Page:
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  • A resource guide:survey of eminent domain law | Texas A&M

    This is a law and policy resource guide on eminent domain law.

    Post date: Tue, 04/25/2017 - 06:09
  • Slower-growing broiler advocates intensify pressure | Watt Ag Net

    Make no mistake about it: Animal rights groups are intensifying their push to get every major purchaser of chicken to source only slower-growing broiler breeds that are raised according to Global Animal Partnership (GAP) standards.

    Post date: Tue, 04/25/2017 - 06:07
  • Commerce Department Investigating Argentina and Indonesia Biodiesel Imports | Hoosier Ag Today

    The U.S. Commerce Department has launched an antidumping and countervailing duty investigation aimed at biodiesel imports from Argentina and Indonesia. The investigation is in response to a complaint filed by the biodiesel industry in the United States.

    Post date: Tue, 04/25/2017 - 06:06
  • Survey Shows Farmers Concerns | Hoosier Ag Today

    A new Voice of the Farmer Report examines the state of modern day farming through a combination of interviews with farmers and analysis of millions of acres of real farm yield as well as thousands of farmer seed and chemical invoices and price records. The survey finds issues including farm profits, industry consolidation, farm consolidation, and health care, along with technology needs, are all top-of-mind for farmers and ranchers. The report predicts industry consolidation will likely further hurt the current low farm profits, and farm consolidation will put further pressure on independent farmers. The report also says health care coverage and cost is a major concern for farm families.

    Post date: Tue, 04/25/2017 - 06:06
  • Energy Dept. chief Perry says coal retirements threaten to destabilize the grid | Arstechnica

    Department of Energy (DOE) Secretary Rick Perry ordered a review of electricity markets and reliability late last week, saying that "certain policies" have hindered the development and use of baseload energy sources like coal. Although Perry never mentions renewable energy explicitly in his letter, he references "significant changes within the electrical system." That seems to be a direct allusion to the record amount of renewable capacity that has been added to the grid in recent years.  The Trump administration has been openly critical of climate change science, with the president even falsely claiming that climate change is a hoax made up by China. In March, the president killed the Clean Power Plan and ordered agencies to ignore climate change. Perry, too, spent most of his early career rejecting climate change science, but during his January Senate confirmation hearing the former Texas governor said he now accepts science showing that the Earth is warming. Still, Perry has remained coy about whether he believes that climate change is caused by humans. The erosion that Perry suggests doesn't seem quite so dire yet. Regional transmission organizations like the Southwest Power Pool (SPP) and the Electric Reliability Council of Texas have been able to accept up to 50 percent wind energy penetration during low-demand times. A 2015 study from SPP said it could "'reliably handle’ wind representing up to 60 percent of internal SPP load.” PJM, a regional transmission organization that serves the East Coast, said in March that recent coal retirements don't threaten grid reliability, according to Utility Dive. PJM was also the subject of extensive research from Princeton and the University of Delaware on how much offshore wind the wholesaler could accept. A conservative estimate suggested that 11 to 20 percent of PJM's power demand could be met by offshore wind additions. In California, where a natural gas leak shut down one of the biggest storage facilities on the West Coast in 2015, the state ordered battery storage installations to help smooth out potential baseload disruptions.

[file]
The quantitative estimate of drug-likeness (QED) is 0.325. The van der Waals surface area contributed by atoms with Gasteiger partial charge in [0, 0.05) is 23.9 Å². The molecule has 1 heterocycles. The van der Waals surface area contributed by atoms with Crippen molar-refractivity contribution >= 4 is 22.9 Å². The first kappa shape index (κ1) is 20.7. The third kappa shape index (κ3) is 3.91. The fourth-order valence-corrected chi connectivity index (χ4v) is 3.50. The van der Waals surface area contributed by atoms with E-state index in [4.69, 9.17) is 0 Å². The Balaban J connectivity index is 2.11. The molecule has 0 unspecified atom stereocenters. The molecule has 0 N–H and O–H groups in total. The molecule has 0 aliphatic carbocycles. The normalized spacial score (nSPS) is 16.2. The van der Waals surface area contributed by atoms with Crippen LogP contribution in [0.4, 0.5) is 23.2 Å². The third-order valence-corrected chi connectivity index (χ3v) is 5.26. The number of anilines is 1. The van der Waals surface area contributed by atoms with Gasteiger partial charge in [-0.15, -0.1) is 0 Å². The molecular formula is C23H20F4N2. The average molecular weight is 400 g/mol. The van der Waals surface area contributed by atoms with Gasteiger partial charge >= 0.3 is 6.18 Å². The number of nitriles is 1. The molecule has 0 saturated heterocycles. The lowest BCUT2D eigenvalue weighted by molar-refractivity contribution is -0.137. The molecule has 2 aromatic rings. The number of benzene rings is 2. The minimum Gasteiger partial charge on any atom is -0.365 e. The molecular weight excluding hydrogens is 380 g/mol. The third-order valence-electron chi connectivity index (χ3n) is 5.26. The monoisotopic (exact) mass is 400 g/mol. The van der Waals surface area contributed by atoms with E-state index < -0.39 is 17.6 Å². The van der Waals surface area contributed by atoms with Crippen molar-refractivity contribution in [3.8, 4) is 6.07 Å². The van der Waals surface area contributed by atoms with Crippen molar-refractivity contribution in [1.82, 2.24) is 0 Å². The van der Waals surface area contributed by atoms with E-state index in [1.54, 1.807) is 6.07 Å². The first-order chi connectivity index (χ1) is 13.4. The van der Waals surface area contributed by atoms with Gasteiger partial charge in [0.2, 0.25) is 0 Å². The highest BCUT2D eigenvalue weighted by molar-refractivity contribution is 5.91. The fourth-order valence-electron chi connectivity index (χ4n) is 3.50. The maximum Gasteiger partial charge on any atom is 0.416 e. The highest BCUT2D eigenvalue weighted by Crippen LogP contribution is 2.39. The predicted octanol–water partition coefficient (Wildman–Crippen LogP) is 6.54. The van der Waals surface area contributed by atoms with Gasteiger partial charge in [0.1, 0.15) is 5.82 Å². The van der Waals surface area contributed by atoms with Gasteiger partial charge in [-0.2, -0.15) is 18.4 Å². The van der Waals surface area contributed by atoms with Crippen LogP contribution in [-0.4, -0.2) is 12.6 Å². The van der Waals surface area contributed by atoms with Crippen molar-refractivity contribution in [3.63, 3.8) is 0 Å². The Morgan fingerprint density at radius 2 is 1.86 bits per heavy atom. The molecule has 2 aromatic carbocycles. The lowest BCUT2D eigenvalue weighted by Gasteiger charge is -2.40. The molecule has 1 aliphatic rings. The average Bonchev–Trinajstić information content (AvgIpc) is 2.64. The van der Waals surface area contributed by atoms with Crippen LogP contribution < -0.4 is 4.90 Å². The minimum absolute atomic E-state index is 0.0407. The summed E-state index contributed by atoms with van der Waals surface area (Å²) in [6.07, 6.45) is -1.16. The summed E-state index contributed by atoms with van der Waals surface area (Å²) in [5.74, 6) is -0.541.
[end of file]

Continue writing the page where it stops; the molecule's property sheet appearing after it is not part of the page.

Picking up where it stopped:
Post date: Tue, 04/25/2017 - 06:04

Ag and Rural Leaders

STATE AGRICULTURE AND RURAL LEADERS is dedicated to promoting and fostering cooperation, leadership and educational opportunities among and for state and provincial legislators that are passionate about agriculture and rural communities.

STATE AGRICULTURE AND RURAL LEADERS is organized exclusively for charitable and educational purposes, to provide and promote educational opportunities for state officials and others on technology, policy, processes and issues that are of concern to agrculture and rural communities.

STATE AGRICULTURE AND RURAL LEADERS produces the national agriculture and rural enewsletter - Ag Clips, webinars, white papers and the annual Legislative Ag Chairs Summit.

STATE AGRICULTURE AND RURAL LEADERS is managed by an elected board of state and provincial legislators.

STATE AGRICULTURE AND RURAL LEADERS is where state leaders find the answers they need on agriculture and rural policy issues.


Farmland Taxes Under Discussion in the Midwest Again

23 January, 2017

Senator Jean Leising knows it’s going to be another tough year for beef and hog producers, and 2016’s record national yields for corn and soybeans indicate that farm profitability will decline for the third straight year.  She is convinced that “the drop in net farm income again this year makes the changes Indiana made to the farmland taxation calculation in 2016 even more important.”  


Are corporations taking over America’s food supply?

15 March, 2016

Family farms.  The foundation of America’s food security.  According to the USDA, 97 percent of farms are family farms, and they grow 90 percent of the food produced. But national policies to keep food affordable (American’s spend less than 7 percent of their paycheck for food) and the boom and bust cycles of farming have resulted in larger, more concentrated farming practices.